The methods of coating according to the present invention are preferably performed using apparatus comprising (i) an application for applying the coating composition to the material to be coated; and (ii) a metering device for ensuring that a correct level of coating composition is applied. When an excess of coating composition is applied to the applicator, the metering device is downstream of it. Alternatively, the correct amount of coating composition may be applied to the applicator by the metering device, e.g., as a film press. At the points of coating application and metering, the paper web support ranges from a backing roll, e.g., via one or two applicators, to nothing (i.e., just tension). The time the coating is in contact with the paper before the excess is finally removed is the dwell time—and this may be short, long or variable.
The coating is usually added by a coating head at a coating station. According to the quality desired, paper grades are uncoated, single coated, double coated and even triple coated. When providing more than one coat, the initial coat (precoat) may have a cheaper formulation and optionally less be WC, LWC, ULWC, coated wood-free or board. In general, the advantages of the coating composition of the present invention are found at all conventional coating weights. However, in some cases it may be found that different combinations of advantages may be observed at different coating weights.
Sheet Gloss (75°)
The sheet gloss of a coated paper surface may be measured by means of a test laid down in TAPPI Standard No 480 ts-65. The intensity of light reflected at an angle from the surface of the paper is measured and compared with a standard of known gloss value. The beams of incident and reflected light are both at an angle of 75° to the normal of the paper surface. The results are expressed in TAPPI gloss units. The gloss of the coated paper according to the present invention may be greater than 50, and even greater than 60, TAPPI units.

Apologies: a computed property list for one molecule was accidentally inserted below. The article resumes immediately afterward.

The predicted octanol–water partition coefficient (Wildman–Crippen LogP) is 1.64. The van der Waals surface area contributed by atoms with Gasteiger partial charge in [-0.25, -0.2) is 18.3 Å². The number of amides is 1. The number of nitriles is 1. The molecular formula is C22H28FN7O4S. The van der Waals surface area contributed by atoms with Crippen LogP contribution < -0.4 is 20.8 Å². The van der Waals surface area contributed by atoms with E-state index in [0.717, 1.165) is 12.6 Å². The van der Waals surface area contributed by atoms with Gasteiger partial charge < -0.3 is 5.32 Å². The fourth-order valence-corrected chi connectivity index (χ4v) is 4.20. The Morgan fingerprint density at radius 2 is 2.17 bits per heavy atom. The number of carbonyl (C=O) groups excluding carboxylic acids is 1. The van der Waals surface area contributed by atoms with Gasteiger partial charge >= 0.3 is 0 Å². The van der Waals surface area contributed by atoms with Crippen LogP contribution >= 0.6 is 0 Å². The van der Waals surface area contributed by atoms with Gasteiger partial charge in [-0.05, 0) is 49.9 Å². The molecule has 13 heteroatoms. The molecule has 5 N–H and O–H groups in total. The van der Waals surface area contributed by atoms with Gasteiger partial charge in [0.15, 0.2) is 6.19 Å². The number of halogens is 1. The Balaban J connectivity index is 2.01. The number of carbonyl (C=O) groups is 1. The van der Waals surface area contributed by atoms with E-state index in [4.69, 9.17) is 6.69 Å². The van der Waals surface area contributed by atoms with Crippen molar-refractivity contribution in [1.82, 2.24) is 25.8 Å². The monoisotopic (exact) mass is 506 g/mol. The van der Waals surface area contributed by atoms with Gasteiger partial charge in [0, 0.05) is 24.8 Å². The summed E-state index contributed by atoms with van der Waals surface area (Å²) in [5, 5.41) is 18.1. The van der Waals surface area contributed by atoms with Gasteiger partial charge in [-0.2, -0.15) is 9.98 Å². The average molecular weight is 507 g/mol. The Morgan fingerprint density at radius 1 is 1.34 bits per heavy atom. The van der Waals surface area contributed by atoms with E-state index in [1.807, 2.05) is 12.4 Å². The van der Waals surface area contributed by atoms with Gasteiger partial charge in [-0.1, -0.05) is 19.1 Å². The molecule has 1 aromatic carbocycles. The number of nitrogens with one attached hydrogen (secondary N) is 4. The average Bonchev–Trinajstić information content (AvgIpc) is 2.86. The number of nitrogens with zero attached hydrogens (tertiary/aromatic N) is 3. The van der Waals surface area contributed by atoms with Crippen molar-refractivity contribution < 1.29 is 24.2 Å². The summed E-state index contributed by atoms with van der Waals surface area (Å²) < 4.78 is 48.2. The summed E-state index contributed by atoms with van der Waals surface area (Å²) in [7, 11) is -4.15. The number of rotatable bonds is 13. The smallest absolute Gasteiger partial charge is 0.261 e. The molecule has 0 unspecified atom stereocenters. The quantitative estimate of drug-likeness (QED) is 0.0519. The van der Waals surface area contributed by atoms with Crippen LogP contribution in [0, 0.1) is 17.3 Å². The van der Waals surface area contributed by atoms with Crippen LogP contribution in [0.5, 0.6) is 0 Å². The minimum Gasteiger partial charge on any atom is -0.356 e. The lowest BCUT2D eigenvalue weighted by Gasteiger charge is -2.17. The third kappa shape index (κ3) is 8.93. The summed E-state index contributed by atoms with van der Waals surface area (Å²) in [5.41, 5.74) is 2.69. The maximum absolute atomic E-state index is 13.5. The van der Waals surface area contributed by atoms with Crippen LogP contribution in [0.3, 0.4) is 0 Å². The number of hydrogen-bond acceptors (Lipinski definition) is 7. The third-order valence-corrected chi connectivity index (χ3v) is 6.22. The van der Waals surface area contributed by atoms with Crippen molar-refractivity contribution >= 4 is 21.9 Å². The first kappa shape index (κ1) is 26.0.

Opacity, as used herein, is a measure of percent reflectance of incident light off a coated substrate. The standard TAPPI test method T425 is used.
The ISO brightness of the coated paper was measured by means of an Elrepho Datacolour 2000™ brightness meter fitted with a No. 8 filter (457 nm wavelength). The GE Brightness, as expressed herein, is defined in TAPPI Standard T452 and refers to the percentage reflectance to light of a 457 nm wavelength according to methods well known to those of ordinary skill in the art. The ISO brightness (+UV) of the coated paper was measured by means of an Elrepho Datacolour 3000™ brightness meter with D65 illumination according to the ISO 2469/2470 standards.
Print Gloss (75°)
The print gloss of a coated paper surface is measured through the following standard TAPPI test. The intensity of light reflected at an angle from the surface of the paper is measured and compared with a standard known print gloss value. The beams of incident and reflected light are both at an angle of 75 degrees to the normal of the paper surface. The results are expressed in TAPPI print gloss units.
Delta Print Gloss
Delta print gloss (or “snap”) is defined as print gloss minus sheet gloss, and is a measure of the extent to which print stands out from the paper.